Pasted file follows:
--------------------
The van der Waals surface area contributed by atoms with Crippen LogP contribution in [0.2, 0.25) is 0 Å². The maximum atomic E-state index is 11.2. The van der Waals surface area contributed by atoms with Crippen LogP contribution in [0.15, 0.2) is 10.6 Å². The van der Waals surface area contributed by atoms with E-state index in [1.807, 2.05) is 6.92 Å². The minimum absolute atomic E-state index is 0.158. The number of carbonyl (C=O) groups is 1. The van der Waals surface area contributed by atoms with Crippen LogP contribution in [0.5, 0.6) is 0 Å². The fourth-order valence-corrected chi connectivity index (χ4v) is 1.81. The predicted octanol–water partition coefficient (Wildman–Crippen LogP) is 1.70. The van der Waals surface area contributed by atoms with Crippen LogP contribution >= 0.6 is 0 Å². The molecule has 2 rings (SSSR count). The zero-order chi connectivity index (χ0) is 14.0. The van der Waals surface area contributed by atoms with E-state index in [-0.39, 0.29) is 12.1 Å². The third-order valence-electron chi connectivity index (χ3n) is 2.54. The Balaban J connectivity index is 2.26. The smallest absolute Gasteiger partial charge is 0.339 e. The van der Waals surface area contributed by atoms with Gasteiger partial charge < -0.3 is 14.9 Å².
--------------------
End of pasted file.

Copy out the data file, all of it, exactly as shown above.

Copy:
The van der Waals surface area contributed by atoms with Crippen LogP contribution in [0.2, 0.25) is 0 Å². The maximum atomic E-state index is 11.2. The van der Waals surface area contributed by atoms with Crippen LogP contribution in [0.15, 0.2) is 10.6 Å². The van der Waals surface area contributed by atoms with E-state index in [1.807, 2.05) is 6.92 Å². The minimum absolute atomic E-state index is 0.158. The number of carbonyl (C=O) groups is 1. The van der Waals surface area contributed by atoms with Crippen LogP contribution in [0.5, 0.6) is 0 Å². The fourth-order valence-corrected chi connectivity index (χ4v) is 1.81. The predicted octanol–water partition coefficient (Wildman–Crippen LogP) is 1.70. The van der Waals surface area contributed by atoms with Crippen LogP contribution >= 0.6 is 0 Å². The molecule has 2 rings (SSSR count). The zero-order chi connectivity index (χ0) is 14.0. The van der Waals surface area contributed by atoms with E-state index in [-0.39, 0.29) is 12.1 Å². The third-order valence-electron chi connectivity index (χ3n) is 2.54. The Balaban J connectivity index is 2.26. The smallest absolute Gasteiger partial charge is 0.339 e. The van der Waals surface area contributed by atoms with Gasteiger partial charge < -0.3 is 14.9 Å².